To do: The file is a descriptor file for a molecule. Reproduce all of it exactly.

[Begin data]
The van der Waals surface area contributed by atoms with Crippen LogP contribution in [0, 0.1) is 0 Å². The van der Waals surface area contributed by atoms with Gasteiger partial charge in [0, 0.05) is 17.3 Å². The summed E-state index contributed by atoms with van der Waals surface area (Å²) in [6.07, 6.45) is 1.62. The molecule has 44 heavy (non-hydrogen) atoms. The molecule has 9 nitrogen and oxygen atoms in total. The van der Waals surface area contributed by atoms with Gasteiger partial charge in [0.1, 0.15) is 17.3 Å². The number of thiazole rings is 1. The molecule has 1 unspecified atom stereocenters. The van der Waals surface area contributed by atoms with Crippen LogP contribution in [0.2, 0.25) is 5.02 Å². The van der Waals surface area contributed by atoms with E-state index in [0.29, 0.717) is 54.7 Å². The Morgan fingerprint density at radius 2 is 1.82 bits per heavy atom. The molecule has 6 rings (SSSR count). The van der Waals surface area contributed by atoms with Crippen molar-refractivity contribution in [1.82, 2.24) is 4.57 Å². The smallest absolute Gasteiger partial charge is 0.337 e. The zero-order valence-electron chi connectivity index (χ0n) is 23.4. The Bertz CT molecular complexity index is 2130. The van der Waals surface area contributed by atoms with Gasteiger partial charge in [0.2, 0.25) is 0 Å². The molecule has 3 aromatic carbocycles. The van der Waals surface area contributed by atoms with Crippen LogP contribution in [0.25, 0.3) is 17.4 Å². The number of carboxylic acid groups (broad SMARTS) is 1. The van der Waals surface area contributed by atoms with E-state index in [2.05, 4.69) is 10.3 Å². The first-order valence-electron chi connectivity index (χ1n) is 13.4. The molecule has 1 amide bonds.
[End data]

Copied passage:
The van der Waals surface area contributed by atoms with Crippen LogP contribution in [0, 0.1) is 0 Å². The van der Waals surface area contributed by atoms with Gasteiger partial charge in [0, 0.05) is 17.3 Å². The summed E-state index contributed by atoms with van der Waals surface area (Å²) in [6.07, 6.45) is 1.62. The molecule has 44 heavy (non-hydrogen) atoms. The molecule has 9 nitrogen and oxygen atoms in total. The van der Waals surface area contributed by atoms with Gasteiger partial charge in [0.1, 0.15) is 17.3 Å². The number of thiazole rings is 1. The molecule has 1 unspecified atom stereocenters. The van der Waals surface area contributed by atoms with Crippen LogP contribution in [0.2, 0.25) is 5.02 Å². The van der Waals surface area contributed by atoms with E-state index in [0.29, 0.717) is 54.7 Å². The Morgan fingerprint density at radius 2 is 1.82 bits per heavy atom. The molecule has 6 rings (SSSR count). The van der Waals surface area contributed by atoms with Crippen molar-refractivity contribution in [1.82, 2.24) is 4.57 Å². The smallest absolute Gasteiger partial charge is 0.337 e. The zero-order valence-electron chi connectivity index (χ0n) is 23.4. The Bertz CT molecular complexity index is 2130. The van der Waals surface area contributed by atoms with Gasteiger partial charge in [0.2, 0.25) is 0 Å². The molecule has 3 aromatic carbocycles. The van der Waals surface area contributed by atoms with Crippen LogP contribution in [0.25, 0.3) is 17.4 Å². The number of carboxylic acid groups (broad SMARTS) is 1. The van der Waals surface area contributed by atoms with E-state index in [2.05, 4.69) is 10.3 Å². The first-order valence-electron chi connectivity index (χ1n) is 13.4. The molecule has 1 amide bonds.